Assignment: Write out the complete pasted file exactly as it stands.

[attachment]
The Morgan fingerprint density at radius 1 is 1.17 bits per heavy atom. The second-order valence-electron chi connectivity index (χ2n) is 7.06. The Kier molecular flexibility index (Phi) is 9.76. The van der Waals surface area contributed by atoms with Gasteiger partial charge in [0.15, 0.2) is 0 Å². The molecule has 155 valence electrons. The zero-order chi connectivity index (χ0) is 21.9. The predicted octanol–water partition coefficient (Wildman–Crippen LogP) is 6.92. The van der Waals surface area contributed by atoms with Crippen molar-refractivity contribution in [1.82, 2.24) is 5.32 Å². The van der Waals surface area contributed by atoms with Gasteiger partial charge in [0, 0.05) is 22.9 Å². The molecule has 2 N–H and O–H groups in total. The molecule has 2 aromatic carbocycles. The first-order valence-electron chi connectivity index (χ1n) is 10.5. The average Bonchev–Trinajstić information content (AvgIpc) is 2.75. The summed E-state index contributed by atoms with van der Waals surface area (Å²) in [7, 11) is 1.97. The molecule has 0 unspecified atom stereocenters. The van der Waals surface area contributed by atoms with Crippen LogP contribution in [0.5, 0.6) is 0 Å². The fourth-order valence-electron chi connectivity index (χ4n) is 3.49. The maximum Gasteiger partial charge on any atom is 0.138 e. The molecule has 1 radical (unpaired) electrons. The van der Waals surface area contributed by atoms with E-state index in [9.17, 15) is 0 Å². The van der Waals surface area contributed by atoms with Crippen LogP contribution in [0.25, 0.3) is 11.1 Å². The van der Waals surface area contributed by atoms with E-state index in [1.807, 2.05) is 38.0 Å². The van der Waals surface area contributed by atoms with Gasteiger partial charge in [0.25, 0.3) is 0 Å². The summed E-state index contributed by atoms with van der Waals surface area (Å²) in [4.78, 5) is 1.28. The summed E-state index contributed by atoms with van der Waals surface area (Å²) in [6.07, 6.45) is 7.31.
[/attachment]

The Morgan fingerprint density at radius 1 is 1.17 bits per heavy atom. The second-order valence-electron chi connectivity index (χ2n) is 7.06. The Kier molecular flexibility index (Phi) is 9.76. The van der Waals surface area contributed by atoms with Gasteiger partial charge in [0.15, 0.2) is 0 Å². The molecule has 155 valence electrons. The zero-order chi connectivity index (χ0) is 21.9. The predicted octanol–water partition coefficient (Wildman–Crippen LogP) is 6.92. The van der Waals surface area contributed by atoms with Crippen molar-refractivity contribution in [1.82, 2.24) is 5.32 Å². The van der Waals surface area contributed by atoms with Gasteiger partial charge in [0, 0.05) is 22.9 Å². The molecule has 2 N–H and O–H groups in total. The molecule has 2 aromatic carbocycles. The first-order valence-electron chi connectivity index (χ1n) is 10.5. The average Bonchev–Trinajstić information content (AvgIpc) is 2.75. The summed E-state index contributed by atoms with van der Waals surface area (Å²) in [7, 11) is 1.97. The molecule has 0 unspecified atom stereocenters. The van der Waals surface area contributed by atoms with Crippen LogP contribution in [0.5, 0.6) is 0 Å². The fourth-order valence-electron chi connectivity index (χ4n) is 3.49. The maximum Gasteiger partial charge on any atom is 0.138 e. The molecule has 1 radical (unpaired) electrons. The van der Waals surface area contributed by atoms with E-state index in [9.17, 15) is 0 Å². The van der Waals surface area contributed by atoms with Crippen LogP contribution in [0.25, 0.3) is 11.1 Å². The van der Waals surface area contributed by atoms with E-state index in [1.807, 2.05) is 38.0 Å². The van der Waals surface area contributed by atoms with Gasteiger partial charge in [0.25, 0.3) is 0 Å². The summed E-state index contributed by atoms with van der Waals surface area (Å²) in [4.78, 5) is 1.28. The summed E-state index contributed by atoms with van der Waals surface area (Å²) in [6.07, 6.45) is 7.31.